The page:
Hanging Sleeve

Here is how I add a permanent hanging sleeve to wall quilts. The sleeve is sewn under the binding and gives you a strong and continuous sleeve so the quilt hangs well. I also use this sleeve on quilts hanging in shows, regardless of size. I simply leave the sleeve in place when I use the quilt.

You will need

  • Sleeve fabric
  • Rotary cutter and ruler
  • Iron
  • Quilt which needs a hanging sleeve
  • Sewing machine with zig zag throat plate
  • Thread
  • Walking foot
  • Sewing kit: pins, hand sewing needles, thread trimmers, thimble (optional)
  • Hem guide (optional)
  • Edgestitch presser foot (optional)

Step 1: Cut sleeve fabric

IMG_8038Cut a rectangle from your sleeve fabric that is the width of your quilt by twice your sleeve dimension plus 1/2 inch. After hemming, the sleeve will be 2 inches narrower than the top of your quilt. If you want a different width, adjust accordingly. Quilt shows frequently specify a hanging sleeve size.

Example 1: 50 inch wide quilt with a 4 inch sleeve – cut rectangle 50 inches by 8 1/2 inches [(2*4 inches)+1/2 inch]. The finished sleeve will be 48 inches wide.

Example 2: 20 inch wide quilt with 3 inch sleeve – cut sleeve 20 inches by 6 1/2 inches [(2*3 inches)+1/2 inch]. The finished sleeve will be 18 inches wide.

Step 2: Hem Sleeve

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Turn under 1/2 inch wrong sides together (WST) on the short end of the sleeve rectangle. The hem guide is a useful measuring tool for this step. Press.

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Turn under another 1/2 inch so raw edge is hidden. Press. Spray starch or sizing helps hold the creases.

Repeat for the other short end of the sleeve rectangle.

Step 3: Top Stitch the Hem

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Set up your sewing machine with edgestitch presser foot. Adjust needle position to top stitch the folded edge. I use Bernina presser foot 10 and move the needle 2 to 3 steps to the left. IMPORTANT: If you use a single hole throat plate, change to the zig zag throat plate (I am sure you can figure out where that suggestion comes from).

Repeat for the other hem.

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Adjust the needle position 2-3 steps to the right of center. Flip the sleeve over and top stitch the other folded edge.

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You will have two lines of stitching. Repeat for the other hemmed edge.

Step 4: Fold Sleeve

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Fold sleeve in half WST lengthwise. Press the fold.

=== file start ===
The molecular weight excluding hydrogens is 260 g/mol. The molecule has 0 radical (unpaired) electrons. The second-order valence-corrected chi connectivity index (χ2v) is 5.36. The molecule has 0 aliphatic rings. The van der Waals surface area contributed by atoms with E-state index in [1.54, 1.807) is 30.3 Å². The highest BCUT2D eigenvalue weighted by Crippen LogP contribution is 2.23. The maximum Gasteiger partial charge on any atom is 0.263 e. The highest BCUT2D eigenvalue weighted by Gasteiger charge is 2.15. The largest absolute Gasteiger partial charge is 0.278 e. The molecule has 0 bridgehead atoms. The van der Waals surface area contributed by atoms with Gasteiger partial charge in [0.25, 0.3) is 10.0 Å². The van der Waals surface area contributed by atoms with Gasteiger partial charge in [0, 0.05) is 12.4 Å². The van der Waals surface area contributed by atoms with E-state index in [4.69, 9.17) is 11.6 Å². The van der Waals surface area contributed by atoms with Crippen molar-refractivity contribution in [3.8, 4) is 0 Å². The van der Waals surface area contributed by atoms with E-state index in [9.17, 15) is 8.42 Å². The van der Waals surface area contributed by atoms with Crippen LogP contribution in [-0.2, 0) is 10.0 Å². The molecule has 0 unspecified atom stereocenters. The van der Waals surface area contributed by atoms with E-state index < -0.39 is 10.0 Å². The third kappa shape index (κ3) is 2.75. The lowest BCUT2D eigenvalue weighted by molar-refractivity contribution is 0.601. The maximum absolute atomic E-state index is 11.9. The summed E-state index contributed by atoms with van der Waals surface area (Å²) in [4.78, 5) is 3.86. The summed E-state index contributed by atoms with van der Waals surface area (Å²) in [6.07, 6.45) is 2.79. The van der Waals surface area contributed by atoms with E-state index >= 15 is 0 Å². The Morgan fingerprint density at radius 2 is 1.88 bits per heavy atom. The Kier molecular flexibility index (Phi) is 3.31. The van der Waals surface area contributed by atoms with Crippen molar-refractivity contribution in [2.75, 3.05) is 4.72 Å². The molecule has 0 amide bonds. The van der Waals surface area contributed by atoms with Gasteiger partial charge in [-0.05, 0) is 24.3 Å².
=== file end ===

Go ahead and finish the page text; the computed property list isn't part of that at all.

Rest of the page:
Step 5: Baste Sleeve to Quilt

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Find and mark the center of both the top of the quilt and the sleeve. I simply use a pin.IMG_8050Align the centers and pin the sleeve to the top edge of the quilt.

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Put the walking foot on your machine. Using an 1/8th inch seam allowance, baste sleeve to top of the quilt. I usually lengthen my stitch length to 3.0.

Step 6: Bind the Quilt

Attach your binding to the front of the quilt with your regular seam allowance. The binding will hide the sleeve basting stitches.

Turn the binding to the back of the quilt and stitch. I hand stitch my binding and stitch through the sleeve and catch a bit of the batting. My hand stitches form the top of the hanging sleeve.

Step 7: Finishing the Sleeve

 IMG_8058A round hanging rod may cause the top of your quilt to bulge if your hanging sleeve is flat. To get the quilt to hang better, I add a bit of ease to the sleeve. Roll the top of the sleeve over the binding about a 1/4 inch. If the fold of the sleeve goes beyond the quilt edge, you may be able to see the sleeve when it is hanging.

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 Press the sleeve to create a crease across the top and bottom of the sleeve.

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Pin the bottom of the sleeve. Hand stitch the bottom edge. Tada! Your sleeve is strong, secure and ready to support your quilt.

If you’ve gotten this far and you’re dying to know what the front of this quilt looks like, it’s Churn Dash 2: Complementary.

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